Hospitality and retail are likely to dominate job growth in 2014.
Around 57 per cent companies in the UAE are likely to create jobs in 2014, and a salary increase of 5.9 per cent can be expected in the private sector, a survey of GCC countries has shown.
The survey, carried out by online recruitment firm GulfTalent, shows 2014 will be a year of stronger employment growth and higher salary rises.
The “Employment and Salary Trends in the Gulf” survey showed that Saudi Arabia was the leader in job creation in 2013, with 62 per cent of companies increasing their headcount last year. It was followed by the UAE and Kuwait. Healthcare was the leading sector, with 80 per cent companies creating jobs that year.
The survey also found that across the GCC, more companies expect to increase their headcount in 2014 compared with last year. 75 per cent of companies in Qatar will create jobs this year, followed by Saudi Arabia and the UAE, with 63 per cent and 57 per cent, respectively. Figures for Bahrain stand at 30 per cent, compared with merely 9 per cent last year.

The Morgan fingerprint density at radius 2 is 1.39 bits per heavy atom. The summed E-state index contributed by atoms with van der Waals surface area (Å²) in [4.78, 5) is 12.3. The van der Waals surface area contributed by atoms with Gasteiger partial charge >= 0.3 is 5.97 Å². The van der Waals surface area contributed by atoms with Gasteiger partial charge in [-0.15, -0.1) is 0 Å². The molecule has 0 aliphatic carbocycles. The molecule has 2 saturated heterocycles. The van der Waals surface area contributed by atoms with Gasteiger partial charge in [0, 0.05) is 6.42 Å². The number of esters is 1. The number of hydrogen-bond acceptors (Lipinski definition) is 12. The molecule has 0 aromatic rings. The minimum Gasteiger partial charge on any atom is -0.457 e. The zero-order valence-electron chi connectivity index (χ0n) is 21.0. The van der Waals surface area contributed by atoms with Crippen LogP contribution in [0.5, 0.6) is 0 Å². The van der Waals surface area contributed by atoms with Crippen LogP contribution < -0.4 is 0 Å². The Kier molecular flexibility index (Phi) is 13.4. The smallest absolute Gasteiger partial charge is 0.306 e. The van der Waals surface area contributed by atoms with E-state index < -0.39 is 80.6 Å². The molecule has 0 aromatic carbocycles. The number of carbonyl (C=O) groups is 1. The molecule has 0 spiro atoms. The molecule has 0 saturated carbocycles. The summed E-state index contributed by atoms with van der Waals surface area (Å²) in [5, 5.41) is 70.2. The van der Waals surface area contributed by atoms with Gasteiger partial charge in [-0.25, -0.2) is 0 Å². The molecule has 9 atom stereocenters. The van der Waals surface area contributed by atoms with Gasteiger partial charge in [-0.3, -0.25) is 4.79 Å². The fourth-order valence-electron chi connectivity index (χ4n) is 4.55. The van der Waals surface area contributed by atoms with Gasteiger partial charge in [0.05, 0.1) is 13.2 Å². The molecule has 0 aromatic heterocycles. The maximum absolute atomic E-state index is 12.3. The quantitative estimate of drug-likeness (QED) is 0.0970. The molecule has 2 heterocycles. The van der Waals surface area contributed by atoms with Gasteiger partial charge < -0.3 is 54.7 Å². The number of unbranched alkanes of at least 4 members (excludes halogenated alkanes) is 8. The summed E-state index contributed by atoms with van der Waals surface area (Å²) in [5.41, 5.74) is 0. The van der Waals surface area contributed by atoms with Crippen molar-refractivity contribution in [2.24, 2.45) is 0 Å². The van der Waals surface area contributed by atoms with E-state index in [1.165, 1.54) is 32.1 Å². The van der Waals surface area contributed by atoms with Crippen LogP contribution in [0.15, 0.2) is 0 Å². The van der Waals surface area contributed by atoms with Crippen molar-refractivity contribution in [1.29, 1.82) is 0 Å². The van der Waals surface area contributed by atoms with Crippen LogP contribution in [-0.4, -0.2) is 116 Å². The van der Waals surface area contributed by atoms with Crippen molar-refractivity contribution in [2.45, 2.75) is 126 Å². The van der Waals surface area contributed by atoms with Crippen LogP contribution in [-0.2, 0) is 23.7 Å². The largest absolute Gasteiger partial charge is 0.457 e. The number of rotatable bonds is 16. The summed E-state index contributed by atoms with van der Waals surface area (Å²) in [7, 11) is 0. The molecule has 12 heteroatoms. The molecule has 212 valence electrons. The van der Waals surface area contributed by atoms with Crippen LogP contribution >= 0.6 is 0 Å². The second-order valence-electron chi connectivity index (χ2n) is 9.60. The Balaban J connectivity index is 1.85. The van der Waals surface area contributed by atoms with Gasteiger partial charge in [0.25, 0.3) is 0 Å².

Hospitality and retail are likely to dominate job growth in 2014. 61 per cent of companies in the hospitality sector are planning to increase their headcount, as they expect 2014 to be a year of growth for the industry, the survey showed. As regards the retail sector, 57 per cent of firms will create jobs, driven by the region’s rapid population growth and increasing penetration of retail outlets in more remote locations.
Across most of the GCC, private sector salaries are forecast to rise at a faster pace in 2014 compared with the previous year. Oman, where employees are expected to enjoy an average pay increase of 8 per cent, leads the field. Saudi Arabia comes next with 6.8 per cent, followed by Qatar at 6.7 per cent and the UAE at 5.9 per cent. Kuwait and Bahrain are forecast to have the region’s lowest salary increases, projected at 5.8 per cent and 3.9 per cent, respectively. While the salary increases are higher than the previous year, they continue to be below the levels seen before the crisis.